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Georgia Retina Urges Adults to Have Regular Vision Check Ups And Learn the Risks of Macular Degeneration
Posted by: Georgia Retina in Uncategorized
February’s Macular Degeneration Awareness Month Puts Focus On the Leading Cause of Blindness in Adults Over Age 50
Georgia Retina, the state’s largest retina-only private practice, urges all adults to have their vision checked regularly to detect retinal diseases such as age-related macular degeneration (AMD) as early as possible.
February is national Age-Related Macular Degeneration Awareness Month, and the month is an ideal time to put a spotlight on the condition that is the leading cause of vision loss in adults over age 50.
Dr. Jay Stallman of Georgia Retina said the greatest risk factor for the condition is age, with people over 60 at greater risk than other age groups.
According to Dr. Stallman, other risk factors for AMD include smoking, obesity, and family history. Race is also a factor, with whites more likely to lose vision from AMD than African Americans. Women appear to be at a greater risk than men.
There are two forms of AMD: wet macular degeneration and dry macular degeneration. An early symptom of wet AMD is distortion of the vision, where straight lines may appear wavy. If you notice such changes to your vision, contact your eye care professional at once. Fortunately, there are several treatments available, including injection of medications, laser treatment and photodynamic therapy, for selected cases. Sophisticated computerized imaging and tests such as optical coherence tomography, fluorescein angiography and indocyaninc green angiography help retinal specialists determine the appropriate treatment.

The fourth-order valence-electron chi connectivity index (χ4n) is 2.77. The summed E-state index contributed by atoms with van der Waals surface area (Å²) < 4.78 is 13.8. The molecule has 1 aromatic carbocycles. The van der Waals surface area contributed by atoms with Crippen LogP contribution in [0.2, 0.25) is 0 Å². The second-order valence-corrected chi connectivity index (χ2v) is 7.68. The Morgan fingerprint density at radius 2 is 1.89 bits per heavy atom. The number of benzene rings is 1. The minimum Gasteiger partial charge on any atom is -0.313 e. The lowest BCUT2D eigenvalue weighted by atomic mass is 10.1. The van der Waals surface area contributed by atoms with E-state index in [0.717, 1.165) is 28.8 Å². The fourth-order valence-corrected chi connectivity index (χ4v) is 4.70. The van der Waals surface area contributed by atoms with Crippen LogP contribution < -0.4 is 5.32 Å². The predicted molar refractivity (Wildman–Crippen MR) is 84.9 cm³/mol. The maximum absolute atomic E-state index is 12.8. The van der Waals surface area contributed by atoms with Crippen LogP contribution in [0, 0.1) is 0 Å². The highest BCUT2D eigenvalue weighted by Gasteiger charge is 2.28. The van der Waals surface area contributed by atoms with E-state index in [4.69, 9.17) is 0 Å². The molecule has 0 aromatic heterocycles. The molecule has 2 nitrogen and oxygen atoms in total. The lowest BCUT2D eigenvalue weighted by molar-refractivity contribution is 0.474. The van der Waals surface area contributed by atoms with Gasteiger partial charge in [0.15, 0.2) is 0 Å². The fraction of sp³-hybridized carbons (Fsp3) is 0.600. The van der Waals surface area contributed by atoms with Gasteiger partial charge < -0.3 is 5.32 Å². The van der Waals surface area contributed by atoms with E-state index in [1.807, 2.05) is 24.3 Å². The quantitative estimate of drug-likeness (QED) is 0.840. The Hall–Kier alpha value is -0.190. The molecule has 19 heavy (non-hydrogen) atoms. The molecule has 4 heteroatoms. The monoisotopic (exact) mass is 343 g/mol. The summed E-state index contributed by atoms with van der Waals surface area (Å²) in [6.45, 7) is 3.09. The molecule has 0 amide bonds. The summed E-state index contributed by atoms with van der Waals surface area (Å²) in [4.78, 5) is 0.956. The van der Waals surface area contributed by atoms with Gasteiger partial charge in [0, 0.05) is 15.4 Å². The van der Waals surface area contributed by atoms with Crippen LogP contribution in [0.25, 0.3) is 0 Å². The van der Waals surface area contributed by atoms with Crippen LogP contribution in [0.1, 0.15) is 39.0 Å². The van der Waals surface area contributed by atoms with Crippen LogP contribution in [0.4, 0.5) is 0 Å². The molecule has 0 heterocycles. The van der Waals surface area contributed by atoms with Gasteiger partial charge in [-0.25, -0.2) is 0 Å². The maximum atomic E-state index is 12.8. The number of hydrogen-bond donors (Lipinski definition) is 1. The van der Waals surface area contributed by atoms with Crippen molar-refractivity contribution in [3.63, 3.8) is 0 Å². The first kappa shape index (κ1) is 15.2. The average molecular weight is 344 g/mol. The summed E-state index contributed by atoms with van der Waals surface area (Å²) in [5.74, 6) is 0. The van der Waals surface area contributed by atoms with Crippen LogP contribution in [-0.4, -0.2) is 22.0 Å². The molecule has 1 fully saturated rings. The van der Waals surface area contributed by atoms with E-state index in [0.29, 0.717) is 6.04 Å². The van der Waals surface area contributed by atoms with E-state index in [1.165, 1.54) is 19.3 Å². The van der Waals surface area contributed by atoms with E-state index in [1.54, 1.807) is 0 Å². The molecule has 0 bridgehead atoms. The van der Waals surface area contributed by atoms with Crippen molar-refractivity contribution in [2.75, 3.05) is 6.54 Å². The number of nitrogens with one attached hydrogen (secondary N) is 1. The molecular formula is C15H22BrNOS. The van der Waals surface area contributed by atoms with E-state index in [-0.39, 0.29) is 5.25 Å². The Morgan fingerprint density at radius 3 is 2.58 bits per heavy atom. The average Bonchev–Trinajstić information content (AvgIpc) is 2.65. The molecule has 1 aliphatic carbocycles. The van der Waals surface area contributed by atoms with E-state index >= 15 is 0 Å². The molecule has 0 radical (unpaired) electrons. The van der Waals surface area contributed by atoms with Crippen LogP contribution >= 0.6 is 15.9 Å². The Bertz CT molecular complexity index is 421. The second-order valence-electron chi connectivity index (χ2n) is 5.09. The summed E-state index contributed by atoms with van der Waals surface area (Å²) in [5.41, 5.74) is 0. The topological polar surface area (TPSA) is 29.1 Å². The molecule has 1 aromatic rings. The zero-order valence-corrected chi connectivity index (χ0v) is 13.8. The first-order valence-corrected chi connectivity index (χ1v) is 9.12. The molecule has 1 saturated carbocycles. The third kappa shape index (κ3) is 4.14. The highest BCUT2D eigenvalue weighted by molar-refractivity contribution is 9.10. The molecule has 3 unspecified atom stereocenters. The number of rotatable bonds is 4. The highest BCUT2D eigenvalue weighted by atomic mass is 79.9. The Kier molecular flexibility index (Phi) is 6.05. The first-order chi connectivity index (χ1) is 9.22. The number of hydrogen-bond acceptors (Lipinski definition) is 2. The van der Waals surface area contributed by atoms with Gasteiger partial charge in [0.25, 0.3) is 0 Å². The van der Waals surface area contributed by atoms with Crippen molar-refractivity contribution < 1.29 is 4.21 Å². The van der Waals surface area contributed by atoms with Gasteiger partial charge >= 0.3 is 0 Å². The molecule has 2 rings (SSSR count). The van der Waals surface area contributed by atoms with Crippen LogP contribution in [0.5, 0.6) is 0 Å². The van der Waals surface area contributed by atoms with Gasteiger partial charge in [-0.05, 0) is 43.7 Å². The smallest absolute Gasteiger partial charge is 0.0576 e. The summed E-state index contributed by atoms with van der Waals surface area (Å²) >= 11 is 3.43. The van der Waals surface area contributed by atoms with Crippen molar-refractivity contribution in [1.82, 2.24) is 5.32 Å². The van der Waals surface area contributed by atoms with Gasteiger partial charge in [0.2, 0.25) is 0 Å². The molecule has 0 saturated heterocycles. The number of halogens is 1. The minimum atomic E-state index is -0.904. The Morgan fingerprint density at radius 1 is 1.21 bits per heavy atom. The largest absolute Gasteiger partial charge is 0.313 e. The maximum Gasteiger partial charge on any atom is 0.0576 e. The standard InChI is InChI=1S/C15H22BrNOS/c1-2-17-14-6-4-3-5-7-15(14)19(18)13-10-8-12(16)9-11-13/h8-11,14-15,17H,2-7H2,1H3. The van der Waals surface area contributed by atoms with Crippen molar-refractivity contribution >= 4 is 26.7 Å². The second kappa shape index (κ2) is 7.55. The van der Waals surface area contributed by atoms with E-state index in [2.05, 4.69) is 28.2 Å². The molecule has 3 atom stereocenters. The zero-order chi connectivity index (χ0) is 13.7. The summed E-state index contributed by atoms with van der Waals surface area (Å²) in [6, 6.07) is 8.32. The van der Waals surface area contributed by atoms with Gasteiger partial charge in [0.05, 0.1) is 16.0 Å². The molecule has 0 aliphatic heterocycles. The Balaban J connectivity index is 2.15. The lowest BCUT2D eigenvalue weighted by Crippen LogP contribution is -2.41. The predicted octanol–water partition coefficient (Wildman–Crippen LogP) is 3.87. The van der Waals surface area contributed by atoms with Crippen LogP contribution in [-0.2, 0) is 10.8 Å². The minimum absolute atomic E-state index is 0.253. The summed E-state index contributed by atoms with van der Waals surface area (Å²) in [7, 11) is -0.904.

The most common early sign for dry AMD is blurred vision, however it is completely painless. Nutritional supplementation with particular vitamins has been shown to help slow down the rate of progression of macular degeneration.
Georgia Retina has nine offices and nine retinal specialists in metro Atlanta. All Georgia Regina physicians are Board Certified by the American Board of Ophthalmology and have further training in the ophthalmology subspecialty of the retina so they can diagnosis, manage, and treat diseases of the retina, vitreous and macula, including macular degeneration, diabetic retinopathy, retinal detachment and other conditions.
The physicians of Georgia Retina focuses their care exclusively on conditions of the retina, macula, and vitreous, making them experts in addressing retina disorders. Their retinal specialists have the training and experience to provide their patients with state-of-the-art treatment.
At Georgia Retina, patients’ vision needs are the top priority. As one of the largest retina-only medical practices in the southeastern United States, its nine board-certified ophthalmologists have received special Fellowship training in vitreo-retinal diseases and surgery, and are engaged in clinical trials with the goal of advancing research into retinal diseases, their causes, and their cures.
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